While we are at this racial slur thing: I was told that “He is a Jew” sounds offensive, but “He is Jewish” does not, because the former sounds like a Nazi trying to identify Jews from the rest, which is odd because he would not be speaking English in the first place. To make the matter more confusing, I was told that “They are Jews” is not offensive. Singular is offensive but plural isn’t? You would probably say, “He is American” instead of “He is an American”, but either way it does not sound offensive.
Although my husband, who is French, has spent more than twenty years in the U.S., he still sometimes asks for clarification of obscure linguistic issues. One that I have found to be especially elusive is “doofus.” What is the exact difference, my husband wondered, between a doofus and an idiot? It seems to me that “idiot” can be used to describe any old bonehead, but that a doofus is always male, white, fat, AND stupid. I would be interested in others’ points of view on this topic.
Webster defines “chink” as “narrow opening”.
However in California people seem to only think about its derogatory (bigotry) meaning, and only after you press them they recall that “Oh yeah, we actually say ‘chink in the fence’ so that probably makes sense”.
Just curious, how widespread is its original meaning - is it only in the Golden State people react like that?
A pet peeve of mine is people incorrectly using the expression “I could care less”. I’m no grammar nazi as you can tell from this email, but it doesn’t make sense to say. Here is an example.
Rooomate 1: “You suck at this video game. I always kick your butt in it.” Roomate 2: “I could care less.” Roomate 1: “Haha.”
If you say you COULD care less then that means you care to some degree. However, if you COULDN’T care less (the proper way of saying the expression) then it means you absolutely don’t care at all, therefore properly expressing your apathy.
From Brad Davis
In the following sentence, which is correct: has or have.
The ranks of the liberal weblog community (has or have) increased by one.
When is “trouble” a countable noun? In what context, would you say “a trouble” or “troubles”?
“He is trouble.” “He gave me a lot of trouble.”
In both cases above, I’m tempted to say:
“He is a trouble.” “He gave me a lot of troubles.”
Every media organization had its pick. The implication for each is quite interesting.
1. War in Iraq: This implies that it is a war that is happening in Iraq, almost as though it just happens to be happening IN Iraq. It manages to stay neutral on the political and ideological stance of the war.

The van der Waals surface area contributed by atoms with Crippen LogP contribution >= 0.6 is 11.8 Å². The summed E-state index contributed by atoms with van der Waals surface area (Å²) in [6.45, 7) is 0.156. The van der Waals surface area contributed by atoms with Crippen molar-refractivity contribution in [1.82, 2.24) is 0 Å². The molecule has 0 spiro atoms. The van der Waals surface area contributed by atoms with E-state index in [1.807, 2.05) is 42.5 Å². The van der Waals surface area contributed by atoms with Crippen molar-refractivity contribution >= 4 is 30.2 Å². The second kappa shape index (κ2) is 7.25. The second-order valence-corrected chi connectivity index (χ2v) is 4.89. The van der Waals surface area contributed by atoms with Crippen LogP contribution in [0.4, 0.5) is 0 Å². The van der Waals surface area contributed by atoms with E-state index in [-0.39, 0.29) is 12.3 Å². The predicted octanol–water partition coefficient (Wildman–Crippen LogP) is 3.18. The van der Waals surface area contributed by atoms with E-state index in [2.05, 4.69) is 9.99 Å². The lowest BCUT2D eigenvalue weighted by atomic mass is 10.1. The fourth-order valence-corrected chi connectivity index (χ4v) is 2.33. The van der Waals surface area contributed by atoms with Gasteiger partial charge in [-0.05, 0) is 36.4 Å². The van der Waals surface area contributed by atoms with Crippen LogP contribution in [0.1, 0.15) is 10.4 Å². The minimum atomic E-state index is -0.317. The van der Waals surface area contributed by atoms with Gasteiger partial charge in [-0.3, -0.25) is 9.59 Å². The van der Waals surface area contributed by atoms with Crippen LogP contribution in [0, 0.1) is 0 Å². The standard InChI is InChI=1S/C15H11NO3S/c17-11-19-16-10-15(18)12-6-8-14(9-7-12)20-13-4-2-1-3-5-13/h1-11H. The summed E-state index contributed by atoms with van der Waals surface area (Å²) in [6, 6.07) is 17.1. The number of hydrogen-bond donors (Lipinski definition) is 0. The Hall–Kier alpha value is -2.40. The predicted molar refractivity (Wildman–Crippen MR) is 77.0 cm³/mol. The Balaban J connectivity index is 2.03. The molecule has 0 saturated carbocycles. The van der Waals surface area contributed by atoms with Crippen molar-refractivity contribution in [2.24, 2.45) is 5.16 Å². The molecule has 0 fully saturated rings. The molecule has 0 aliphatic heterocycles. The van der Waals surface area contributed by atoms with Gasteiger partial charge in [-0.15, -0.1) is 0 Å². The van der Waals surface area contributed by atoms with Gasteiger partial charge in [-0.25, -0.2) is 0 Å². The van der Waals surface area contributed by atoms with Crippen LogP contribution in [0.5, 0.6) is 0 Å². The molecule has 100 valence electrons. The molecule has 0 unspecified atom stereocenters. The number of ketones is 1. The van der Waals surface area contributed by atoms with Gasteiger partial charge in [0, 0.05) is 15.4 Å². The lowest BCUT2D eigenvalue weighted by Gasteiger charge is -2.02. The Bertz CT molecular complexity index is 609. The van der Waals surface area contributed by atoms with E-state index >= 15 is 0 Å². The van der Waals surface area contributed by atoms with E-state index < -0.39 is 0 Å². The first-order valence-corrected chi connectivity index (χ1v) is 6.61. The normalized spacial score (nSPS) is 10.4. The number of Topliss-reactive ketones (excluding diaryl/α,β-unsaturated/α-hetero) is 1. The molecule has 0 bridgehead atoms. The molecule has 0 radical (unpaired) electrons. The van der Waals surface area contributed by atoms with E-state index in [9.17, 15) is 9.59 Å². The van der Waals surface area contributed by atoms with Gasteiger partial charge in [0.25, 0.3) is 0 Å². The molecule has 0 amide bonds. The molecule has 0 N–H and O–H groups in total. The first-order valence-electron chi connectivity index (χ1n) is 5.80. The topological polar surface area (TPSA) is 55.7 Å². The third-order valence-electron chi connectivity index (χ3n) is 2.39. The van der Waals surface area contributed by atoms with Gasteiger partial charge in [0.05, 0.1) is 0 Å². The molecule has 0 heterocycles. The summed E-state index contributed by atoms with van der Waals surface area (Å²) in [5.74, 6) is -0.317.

2. War on Iraq: This sounds strong. It is almost equivalent to saying “war against Iraq.” It implies either that the enemy is Iraq as a nation or Iraq as the regime. The latter being the preferred implication of the Bush administration.
3. War with Iraq: Now, what does this imply? “With” is a funny preposition to use, because it makes it sounds friendly, like, “We are doing this together.”
Journalists are now either “embedded with...” or “embedded”. Shouldn’t it be “embedded in a troop?” Not quite sure how this phrase should be used -- it is indeed a terrible replacement for simply saying: “so-and-so is with the 3rd Cavalry division.”
I was under the impression that “20 something” meant someone in his/her early 20s. Would a 29 year old be still considered “20 something”? When did this expression start?
What is the difference between:
“It has a value.” and “It has value.”
The newspaper headlines read:
“Dell Dude Arrested with Pot ON the Lower East Side”
“The Lower East Side” is a name of the neighborhood. You would not say he was arrested ON Chelsea. Why would you use “ON”?
“I argued that McDonald’s is good for you.”
Should it be:
“I argued that McDonald’s was good for you.”
Do I need to match the tense between “argued” and “Is” or “was”?
It seems odd that you say, “take sides”. Wouldn’t it make more sense to say “take a side”? Why plural?
60′s, 70′s, 80′s, 90′s, and now what? 00′s? What do you call the current decade?
What is the difference? How would you use them differently?
What does “and of” add to this phrase? That is, what is the difference between:
“I agree. Islam isn’t evil in and of itself.” and “I agree. Islam isn’t evil in itself.”
If over-the-counter drugs mean drugs that you can buy off the shelf, then why is it called over the counter? Prescription drugs are the ones that you purchase over the counter literally. It should be “off-the-shelf” not over-the-counter. Don’t you think?
If you say “five of ten” in the context of time, you mean 5 minutes to 10 o’clock. But, why is this? “of” is a possessive preposition, so one would think that “five of ten” would be 5 minutes that belong to 10 o’clock. That is: 5 after 10.